Synthetic biology, which refers to redesigning biological organisms to have new properties, could lead to as much as 60 percent of the world’s physical inputs being made using biological means, including manufactured silk, leather and non-carbon-based plastics, the McKinsey report said.

Alarmed by China’s aggressive ambitions to become the world leader in science and technology in the next decade, the Senate and House have individually passed bills that would provide nearly $80 billion to the National Science Foundation and to national labs overseen by the Department of Energy.

The measures would provide funding to the NSF and labs to focus on 10 critical areas, including biotech. None of the bills has passed both chambers.

Despite such legislation, policymakers and members of Congress are still more focused on competition in digital technologies — such as artificial intelligence and quantum computing, for example — than on the potential for synthetic biology to transform the U.S. economy, according to experts.

Although the United States “basically invented the bio revolution,” national investments are still focused on health care needs such as beating cancer or finding cures for other illnesses, and less on translating gains in biology into the broader economy, said Tara O’Toole, executive vice president at In-Q-Tel, a venture capital firm that focuses on investing in technologies relevant to U.S. intelligence agencies.

China, on the other hand, is rapidly building a government-funded, commercially oriented translation machine that aims to take the fruits of synthetic biology to transform agriculture, food production and other manufacturing on a global scale, O’Toole said.

‘Carbon efficient’

Biotech experts often cite the example of Impossible Foods for how biology can revolutionize broad sectors of the economy. The California company’s burgers and sausages are made using altered plant proteins that mimic the taste and feel of beef and pork without downsides of animal proteins, such as high cholesterol or factory farming of cows and pigs.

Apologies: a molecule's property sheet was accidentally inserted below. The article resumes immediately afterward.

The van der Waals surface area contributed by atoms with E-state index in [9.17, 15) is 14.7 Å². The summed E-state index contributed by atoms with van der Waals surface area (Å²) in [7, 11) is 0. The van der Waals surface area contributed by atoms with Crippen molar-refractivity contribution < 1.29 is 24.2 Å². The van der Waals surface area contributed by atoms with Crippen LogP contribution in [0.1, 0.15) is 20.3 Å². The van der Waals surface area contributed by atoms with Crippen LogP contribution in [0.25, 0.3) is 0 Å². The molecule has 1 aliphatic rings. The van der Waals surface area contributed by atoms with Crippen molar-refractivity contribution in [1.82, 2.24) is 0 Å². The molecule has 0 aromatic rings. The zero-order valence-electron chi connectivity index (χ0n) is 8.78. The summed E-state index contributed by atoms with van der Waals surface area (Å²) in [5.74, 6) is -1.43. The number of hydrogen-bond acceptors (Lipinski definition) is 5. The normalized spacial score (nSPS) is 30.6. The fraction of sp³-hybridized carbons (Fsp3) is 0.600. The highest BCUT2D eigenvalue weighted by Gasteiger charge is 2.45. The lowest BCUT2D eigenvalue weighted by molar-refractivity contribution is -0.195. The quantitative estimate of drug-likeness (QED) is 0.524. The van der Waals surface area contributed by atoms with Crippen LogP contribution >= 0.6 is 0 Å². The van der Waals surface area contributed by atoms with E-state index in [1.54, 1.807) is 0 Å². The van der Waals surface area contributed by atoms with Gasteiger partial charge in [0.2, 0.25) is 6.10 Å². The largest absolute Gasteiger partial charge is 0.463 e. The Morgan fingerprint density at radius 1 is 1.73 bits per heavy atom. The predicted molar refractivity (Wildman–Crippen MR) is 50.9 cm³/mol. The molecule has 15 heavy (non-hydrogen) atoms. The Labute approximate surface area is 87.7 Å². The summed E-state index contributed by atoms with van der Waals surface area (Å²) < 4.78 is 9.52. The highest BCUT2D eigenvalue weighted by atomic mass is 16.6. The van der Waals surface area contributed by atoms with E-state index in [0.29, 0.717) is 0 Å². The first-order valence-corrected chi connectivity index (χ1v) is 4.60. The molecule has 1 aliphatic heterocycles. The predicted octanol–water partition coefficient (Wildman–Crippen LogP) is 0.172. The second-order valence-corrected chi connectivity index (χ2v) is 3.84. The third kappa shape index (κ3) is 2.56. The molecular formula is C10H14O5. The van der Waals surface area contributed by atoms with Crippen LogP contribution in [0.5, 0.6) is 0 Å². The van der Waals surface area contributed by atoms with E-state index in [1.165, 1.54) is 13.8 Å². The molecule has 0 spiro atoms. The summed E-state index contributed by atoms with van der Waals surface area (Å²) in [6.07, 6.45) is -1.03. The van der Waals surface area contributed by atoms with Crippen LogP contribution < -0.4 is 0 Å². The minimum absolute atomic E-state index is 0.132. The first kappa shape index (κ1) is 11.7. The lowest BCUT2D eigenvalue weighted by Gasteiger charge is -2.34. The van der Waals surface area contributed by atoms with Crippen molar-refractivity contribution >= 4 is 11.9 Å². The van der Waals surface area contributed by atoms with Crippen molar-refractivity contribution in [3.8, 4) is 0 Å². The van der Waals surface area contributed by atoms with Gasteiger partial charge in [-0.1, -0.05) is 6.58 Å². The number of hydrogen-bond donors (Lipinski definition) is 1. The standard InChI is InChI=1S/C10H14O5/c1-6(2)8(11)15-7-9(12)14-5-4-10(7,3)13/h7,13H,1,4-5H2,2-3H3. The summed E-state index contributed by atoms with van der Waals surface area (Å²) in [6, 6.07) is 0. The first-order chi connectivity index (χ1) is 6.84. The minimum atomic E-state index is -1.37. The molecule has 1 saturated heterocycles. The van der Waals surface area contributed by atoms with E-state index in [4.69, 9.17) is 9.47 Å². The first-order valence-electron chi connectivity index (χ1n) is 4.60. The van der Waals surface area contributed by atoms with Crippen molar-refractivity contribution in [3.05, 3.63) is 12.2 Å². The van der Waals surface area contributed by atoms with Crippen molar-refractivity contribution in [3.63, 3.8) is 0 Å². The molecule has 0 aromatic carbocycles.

The plant-based alternatives “are just cheaper and more carbon-efficient” than the animal products, said Jason Kelly, co-founder of Gingko Bioworks, a Boston-based biotech company that programs biological cells to create new strains that are more cost-efficient in developing medicines, food and manufacturing.

Instead of trying to bring electronics manufacturing back to the United States from cheaper locations in East Asia, for example, the country could focus on building a new category of manufacturing using genetically engineered plants that make products, Kelly said.

The vast farmlands of the Midwest could become a new kind of manufacturing facility growing engineered plants, Kelly said.

Scientists already have engineered mushrooms to make leather and programmed DNA to store data files — all of Shakespeare’s sonnets and a snippet of Martin Luther King Jr.’s “I Have a Dream” speech have been encoded in DNA because it can store vastly more information for longer periods than a silicon chip can.

The use of mRNA vaccines against COVID-19 is another example of synthetic biology in action.

National security

The importance of biotech for U.S. national and economic security is not lost on mathematician and geneticist Eric Lander, who is director of the Office of Science and Technology Policy and President Joe Biden’s top science adviser.

In a recent op-ed in The Washington Post, Lander wrote that the United States should set a goal of developing an effective vaccine within 100 days of detecting any future pandemic and then be able to make enough doses to supply the world within 200 days.

The U.S. should aim to get rid of sterile needles and injections and deliver vaccines through skin patches, Lander wrote, adding that a global early-warning system ought to be in place to monitor and respond to biological threats.

“These goals are ambitious,” Lander wrote. “But they’re feasible,” he said, citing the example of NASA’s Apollo program that sent humans to the moon.